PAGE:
A civil service job interview can be extremely trick for most people to navigate. This is mainly because they usually strictly adhere to a behavioural or competency interview questions framework. These are generally scored in accordance to a marking sheet which aligns with ‘success profiles’ that describe which qualities are required for the role. What’s key when answering civil service job interview questions is to ensure that you integrate the competencies referred to within the success profiles within your answers. With our wealth of experience in civil service interview coaching I have put together a list of the ten most popular civil service job interview questions below to help you prepare for your interview.
1) Why have you applied and what skills and experiences can you bring to this role?
This is normally the opening ice breaker and the most common civil service interview question, it’s there to assess your reasons for applying for the role as well as where you can bring value in terms of your skills and experiences. Here it’s important to align your experiences with what’s written on the job description but also provide facts and figures to help provide greater context to your experiences.
2) Provide an example where have had to deal with a difficult colleague or co-worker?
This civil service interview question will almost certainly come up if you’re applying up to a band 5 in the NHS, up to an Executive Officer in the civil service and a band 6 in a local government (authority) role. Here you have to be able to demonstrate your ability to successfully resolve a problem in a diplomatic non confrontational way with a positive outcome.
3) Provide an example where you’ve had to deal with a difficult stakeholder?
In more management and senior roles having to engage with different people and personalities cross functionally whether it’s with different departments, external partners or someone more senior then yourself. The key with this civil service interview question is to demonstrate emotional intelligence, empathy, listening skills as well as the ability to use those tools to pacify or convince the other person.
4) Provide an example where you’ve had turnaround an under-performing team member?
If you have a civil service job interview for a role which has some degree of direct line management duties. You will very likely be asked this particular civil service interview question. The keep with this question is to show how you successfully manage to identify the cause of the issues and work in partnership with the person to come up with a solution which then results in some degree performance improvement i.e. no coming late, improving work accuracy, exceeding KPIs.
5) Provide an example where you have shown consideration with equality and diversity in the workplace?
This particular civil service interview question has recently become more popular particularly within the NHS. However it’s one everyone should be prepared for as they’re not very complex. You have to demonstrate how you have taken in to care or consideration race, religion, disability or sexuality when carrying out a particular action at work. It could be when organising an event or conducting a consultation of change etc.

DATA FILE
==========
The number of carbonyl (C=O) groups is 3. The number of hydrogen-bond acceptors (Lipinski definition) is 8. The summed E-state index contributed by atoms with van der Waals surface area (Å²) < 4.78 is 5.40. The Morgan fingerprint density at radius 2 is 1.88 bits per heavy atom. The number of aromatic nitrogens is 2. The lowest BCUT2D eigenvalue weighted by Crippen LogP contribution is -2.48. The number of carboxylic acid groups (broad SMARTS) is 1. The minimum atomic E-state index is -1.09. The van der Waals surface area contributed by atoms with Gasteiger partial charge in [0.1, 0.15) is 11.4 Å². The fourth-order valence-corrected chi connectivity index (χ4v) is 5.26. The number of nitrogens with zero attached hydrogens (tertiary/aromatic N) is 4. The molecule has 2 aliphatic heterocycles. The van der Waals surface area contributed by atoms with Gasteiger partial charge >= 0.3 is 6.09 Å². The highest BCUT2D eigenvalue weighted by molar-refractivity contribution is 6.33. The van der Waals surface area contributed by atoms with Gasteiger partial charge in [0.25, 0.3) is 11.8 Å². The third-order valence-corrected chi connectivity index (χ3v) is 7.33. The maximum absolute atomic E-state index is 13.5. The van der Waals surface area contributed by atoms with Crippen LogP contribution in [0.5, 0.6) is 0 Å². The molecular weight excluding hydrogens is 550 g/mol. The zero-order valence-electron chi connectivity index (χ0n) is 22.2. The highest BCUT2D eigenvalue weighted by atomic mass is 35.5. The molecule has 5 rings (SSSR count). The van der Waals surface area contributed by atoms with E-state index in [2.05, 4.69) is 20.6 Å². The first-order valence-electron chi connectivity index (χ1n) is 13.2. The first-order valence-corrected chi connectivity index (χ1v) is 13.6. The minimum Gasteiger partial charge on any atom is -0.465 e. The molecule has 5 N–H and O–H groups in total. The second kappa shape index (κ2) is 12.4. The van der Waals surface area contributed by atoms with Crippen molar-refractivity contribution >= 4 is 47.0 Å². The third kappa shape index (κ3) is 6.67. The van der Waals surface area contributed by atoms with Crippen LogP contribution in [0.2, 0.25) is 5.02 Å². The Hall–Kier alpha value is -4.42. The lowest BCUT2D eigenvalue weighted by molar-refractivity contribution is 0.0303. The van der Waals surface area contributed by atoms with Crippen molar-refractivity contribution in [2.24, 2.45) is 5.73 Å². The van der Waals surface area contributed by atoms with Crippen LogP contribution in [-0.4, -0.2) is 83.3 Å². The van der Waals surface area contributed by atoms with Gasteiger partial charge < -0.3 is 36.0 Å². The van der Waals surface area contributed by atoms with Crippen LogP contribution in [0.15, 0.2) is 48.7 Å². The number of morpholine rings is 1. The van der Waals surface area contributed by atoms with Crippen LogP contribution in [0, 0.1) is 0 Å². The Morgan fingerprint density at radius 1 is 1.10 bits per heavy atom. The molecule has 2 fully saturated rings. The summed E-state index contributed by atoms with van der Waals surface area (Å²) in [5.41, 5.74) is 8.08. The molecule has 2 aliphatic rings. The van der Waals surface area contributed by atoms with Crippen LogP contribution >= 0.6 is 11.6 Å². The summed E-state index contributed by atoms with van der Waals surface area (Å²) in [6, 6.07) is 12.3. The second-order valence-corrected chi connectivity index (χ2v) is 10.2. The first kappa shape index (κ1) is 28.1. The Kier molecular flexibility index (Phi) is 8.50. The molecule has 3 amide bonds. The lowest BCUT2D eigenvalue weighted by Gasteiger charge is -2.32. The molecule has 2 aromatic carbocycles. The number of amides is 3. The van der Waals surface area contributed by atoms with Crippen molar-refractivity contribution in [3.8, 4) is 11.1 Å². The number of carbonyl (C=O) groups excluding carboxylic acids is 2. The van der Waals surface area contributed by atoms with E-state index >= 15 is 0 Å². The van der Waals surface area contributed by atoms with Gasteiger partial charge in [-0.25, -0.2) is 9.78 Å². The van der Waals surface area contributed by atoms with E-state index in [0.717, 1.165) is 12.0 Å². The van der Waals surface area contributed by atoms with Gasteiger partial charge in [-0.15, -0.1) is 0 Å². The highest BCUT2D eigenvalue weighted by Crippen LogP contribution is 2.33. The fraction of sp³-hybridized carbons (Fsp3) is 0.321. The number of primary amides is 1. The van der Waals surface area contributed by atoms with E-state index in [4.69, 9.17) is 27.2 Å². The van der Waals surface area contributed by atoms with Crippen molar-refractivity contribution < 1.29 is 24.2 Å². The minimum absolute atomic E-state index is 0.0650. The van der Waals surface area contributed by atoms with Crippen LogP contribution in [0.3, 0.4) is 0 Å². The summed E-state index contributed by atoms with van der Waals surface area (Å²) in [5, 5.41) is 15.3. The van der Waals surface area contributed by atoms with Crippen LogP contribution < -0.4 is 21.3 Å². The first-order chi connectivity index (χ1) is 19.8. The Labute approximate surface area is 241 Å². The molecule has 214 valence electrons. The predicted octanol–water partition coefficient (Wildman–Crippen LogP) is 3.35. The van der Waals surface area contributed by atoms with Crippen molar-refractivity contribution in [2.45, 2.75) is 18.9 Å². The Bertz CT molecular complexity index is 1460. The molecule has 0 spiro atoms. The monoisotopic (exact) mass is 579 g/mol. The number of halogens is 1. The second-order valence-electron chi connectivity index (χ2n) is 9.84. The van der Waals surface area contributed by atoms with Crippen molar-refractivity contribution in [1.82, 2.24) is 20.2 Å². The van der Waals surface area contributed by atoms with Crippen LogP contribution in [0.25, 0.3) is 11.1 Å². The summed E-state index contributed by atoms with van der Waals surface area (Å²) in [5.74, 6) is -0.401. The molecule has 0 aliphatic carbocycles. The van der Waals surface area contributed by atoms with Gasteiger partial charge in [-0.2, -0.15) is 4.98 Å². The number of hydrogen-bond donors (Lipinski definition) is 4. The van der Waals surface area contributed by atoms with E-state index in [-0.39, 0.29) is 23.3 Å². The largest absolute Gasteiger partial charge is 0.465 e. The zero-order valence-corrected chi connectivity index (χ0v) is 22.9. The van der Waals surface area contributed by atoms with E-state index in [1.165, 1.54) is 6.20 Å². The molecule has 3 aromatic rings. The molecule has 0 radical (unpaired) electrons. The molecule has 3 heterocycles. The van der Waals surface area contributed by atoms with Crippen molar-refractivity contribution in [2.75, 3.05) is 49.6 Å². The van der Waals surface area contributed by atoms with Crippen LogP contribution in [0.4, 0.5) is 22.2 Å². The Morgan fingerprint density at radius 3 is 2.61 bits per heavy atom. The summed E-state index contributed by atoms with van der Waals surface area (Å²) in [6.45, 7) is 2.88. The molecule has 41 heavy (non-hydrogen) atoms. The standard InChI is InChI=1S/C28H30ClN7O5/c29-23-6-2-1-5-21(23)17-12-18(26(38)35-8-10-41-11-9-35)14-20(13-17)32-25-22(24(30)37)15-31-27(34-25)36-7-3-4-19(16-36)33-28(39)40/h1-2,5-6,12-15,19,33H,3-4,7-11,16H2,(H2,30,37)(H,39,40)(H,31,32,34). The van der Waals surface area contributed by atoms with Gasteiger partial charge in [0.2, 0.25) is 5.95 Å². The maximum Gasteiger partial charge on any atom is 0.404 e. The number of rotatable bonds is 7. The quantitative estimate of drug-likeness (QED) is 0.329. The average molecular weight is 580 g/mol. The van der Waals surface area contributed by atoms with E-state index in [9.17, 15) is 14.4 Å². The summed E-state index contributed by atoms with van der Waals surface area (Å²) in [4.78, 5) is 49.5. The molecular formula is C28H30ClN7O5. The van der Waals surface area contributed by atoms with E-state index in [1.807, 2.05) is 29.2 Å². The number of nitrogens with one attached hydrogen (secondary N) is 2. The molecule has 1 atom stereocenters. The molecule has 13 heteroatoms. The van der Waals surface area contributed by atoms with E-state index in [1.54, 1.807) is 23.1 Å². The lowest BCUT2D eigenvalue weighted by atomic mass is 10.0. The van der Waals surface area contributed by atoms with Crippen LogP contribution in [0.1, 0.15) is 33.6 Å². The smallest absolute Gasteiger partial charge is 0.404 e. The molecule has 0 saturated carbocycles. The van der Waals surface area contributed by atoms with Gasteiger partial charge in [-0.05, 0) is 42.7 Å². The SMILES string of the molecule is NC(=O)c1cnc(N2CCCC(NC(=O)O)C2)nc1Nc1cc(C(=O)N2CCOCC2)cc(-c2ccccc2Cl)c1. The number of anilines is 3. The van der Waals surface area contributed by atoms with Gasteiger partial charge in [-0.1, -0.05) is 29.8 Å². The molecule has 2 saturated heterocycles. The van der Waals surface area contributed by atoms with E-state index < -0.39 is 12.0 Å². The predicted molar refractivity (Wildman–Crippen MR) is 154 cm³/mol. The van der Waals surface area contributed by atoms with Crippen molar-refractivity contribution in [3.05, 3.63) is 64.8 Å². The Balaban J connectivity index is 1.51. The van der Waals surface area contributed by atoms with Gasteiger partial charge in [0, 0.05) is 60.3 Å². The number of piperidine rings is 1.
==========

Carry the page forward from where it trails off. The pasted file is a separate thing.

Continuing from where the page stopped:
6) What are your weaknesses?
This tends to come up in lower band civil service job interviews however, it can pop up from time to time in a higher bands too. The key with this particular question is to identify a weakness which has the least negative impact on the role that you’re applying for whilst at the same time not being a cliché answer.
7) Provide an example where you’ve had to lead change?
The change questions tends to come up in a more senior civil service job interview, usually from a band 6 upwards in in the NHS, Senior Executive Officer or Higher Executive Level and band 7 upwards in a local authority or city council/ county council. If you are on the lower band banding (in management) this question will predominately focus on the operational side of bringing in change, the practical things you did to ensure a smooth transition during a restructure. If you’re in a more senior role (band 8a upwards in the NHS or HEO or above) the question will require you to be more focused on the strategic aspect of the change, establishing alliances within the senior management, ensuring that all are on board with the vision of the new change, deciding on the optimal approach for a smooth transition etc.
8) Provide an example of when you’ve been proactive?
In a lower band non managerial civil service job interview this question usually comes up. Depending on your role there are usually two paths you can take with this answer firstly is to talk about how you proactively solved a problem which had existed for a while but or a completely new issue that you resolved. Secondly is where you’ve been proactive it in avoiding or mitigating a potential hazard or problem. Depending on your role and the success profiles you are working to you can decide which this the best option for you.
9) Provide an example where you’ve had to deal with conflicting priorities, how did you successfully navigate the issues and deliver?
If you are in an administrative or back office role this question is likely to come up in a civil service job interview. The key in answering this question is to show a clear process of thinking when deciding how to go about it. So don’t simply mention what you did, importantly mention why you did it.
10) Do you have any questions for us?
This question always comes up at the end of the interview but particularly within a civil service job interview it’s important to also use this as an opportunity to demonstrate you skills, knowledge and research. So be specific in the question that you ask and preferably of the back of doing some reading. i.e. “I recently read the Local authorities new 5 year strategy, I’ve noticed equality and diversity is one of the key areas to improve engagement…etc.”